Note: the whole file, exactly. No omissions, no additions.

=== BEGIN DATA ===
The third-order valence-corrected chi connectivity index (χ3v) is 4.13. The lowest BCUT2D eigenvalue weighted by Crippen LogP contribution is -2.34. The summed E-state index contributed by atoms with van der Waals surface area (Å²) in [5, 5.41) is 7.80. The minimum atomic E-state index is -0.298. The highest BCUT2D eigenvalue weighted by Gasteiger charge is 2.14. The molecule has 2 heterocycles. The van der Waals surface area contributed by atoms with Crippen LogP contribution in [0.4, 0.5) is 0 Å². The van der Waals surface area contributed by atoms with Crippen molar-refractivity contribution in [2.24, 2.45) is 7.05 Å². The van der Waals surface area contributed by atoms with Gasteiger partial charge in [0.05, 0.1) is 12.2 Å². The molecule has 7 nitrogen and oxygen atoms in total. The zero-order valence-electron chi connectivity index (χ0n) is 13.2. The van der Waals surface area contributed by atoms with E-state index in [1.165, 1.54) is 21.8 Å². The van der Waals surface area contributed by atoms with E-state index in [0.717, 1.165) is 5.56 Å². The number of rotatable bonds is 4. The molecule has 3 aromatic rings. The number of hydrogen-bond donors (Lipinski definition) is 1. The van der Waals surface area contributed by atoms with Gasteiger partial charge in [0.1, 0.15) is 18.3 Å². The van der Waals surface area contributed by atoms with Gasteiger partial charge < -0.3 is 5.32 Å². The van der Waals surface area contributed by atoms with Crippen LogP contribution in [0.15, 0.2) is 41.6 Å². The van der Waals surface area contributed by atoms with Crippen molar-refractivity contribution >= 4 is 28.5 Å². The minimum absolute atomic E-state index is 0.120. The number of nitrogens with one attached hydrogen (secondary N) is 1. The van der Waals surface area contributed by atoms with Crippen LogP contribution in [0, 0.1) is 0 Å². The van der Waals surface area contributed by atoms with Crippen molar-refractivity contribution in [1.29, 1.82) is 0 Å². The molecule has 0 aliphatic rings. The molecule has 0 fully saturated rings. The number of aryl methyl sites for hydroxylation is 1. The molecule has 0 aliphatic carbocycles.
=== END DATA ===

The third-order valence-corrected chi connectivity index (χ3v) is 4.13. The lowest BCUT2D eigenvalue weighted by Crippen LogP contribution is -2.34. The summed E-state index contributed by atoms with van der Waals surface area (Å²) in [5, 5.41) is 7.80. The minimum atomic E-state index is -0.298. The highest BCUT2D eigenvalue weighted by Gasteiger charge is 2.14. The molecule has 2 heterocycles. The van der Waals surface area contributed by atoms with Crippen LogP contribution in [0.4, 0.5) is 0 Å². The van der Waals surface area contributed by atoms with Crippen molar-refractivity contribution in [2.24, 2.45) is 7.05 Å². The van der Waals surface area contributed by atoms with Gasteiger partial charge in [0.05, 0.1) is 12.2 Å². The molecule has 7 nitrogen and oxygen atoms in total. The zero-order valence-electron chi connectivity index (χ0n) is 13.2. The van der Waals surface area contributed by atoms with E-state index in [1.165, 1.54) is 21.8 Å². The van der Waals surface area contributed by atoms with E-state index in [0.717, 1.165) is 5.56 Å². The number of rotatable bonds is 4. The molecule has 3 aromatic rings. The number of hydrogen-bond donors (Lipinski definition) is 1. The van der Waals surface area contributed by atoms with Gasteiger partial charge in [0.1, 0.15) is 18.3 Å². The van der Waals surface area contributed by atoms with Gasteiger partial charge < -0.3 is 5.32 Å². The van der Waals surface area contributed by atoms with Crippen LogP contribution in [0.15, 0.2) is 41.6 Å². The van der Waals surface area contributed by atoms with Crippen molar-refractivity contribution >= 4 is 28.5 Å². The minimum absolute atomic E-state index is 0.120. The number of nitrogens with one attached hydrogen (secondary N) is 1. The van der Waals surface area contributed by atoms with Crippen LogP contribution in [0, 0.1) is 0 Å². The van der Waals surface area contributed by atoms with Crippen molar-refractivity contribution in [1.29, 1.82) is 0 Å². The molecule has 0 aliphatic rings. The molecule has 0 fully saturated rings. The number of aryl methyl sites for hydroxylation is 1. The molecule has 0 aliphatic carbocycles.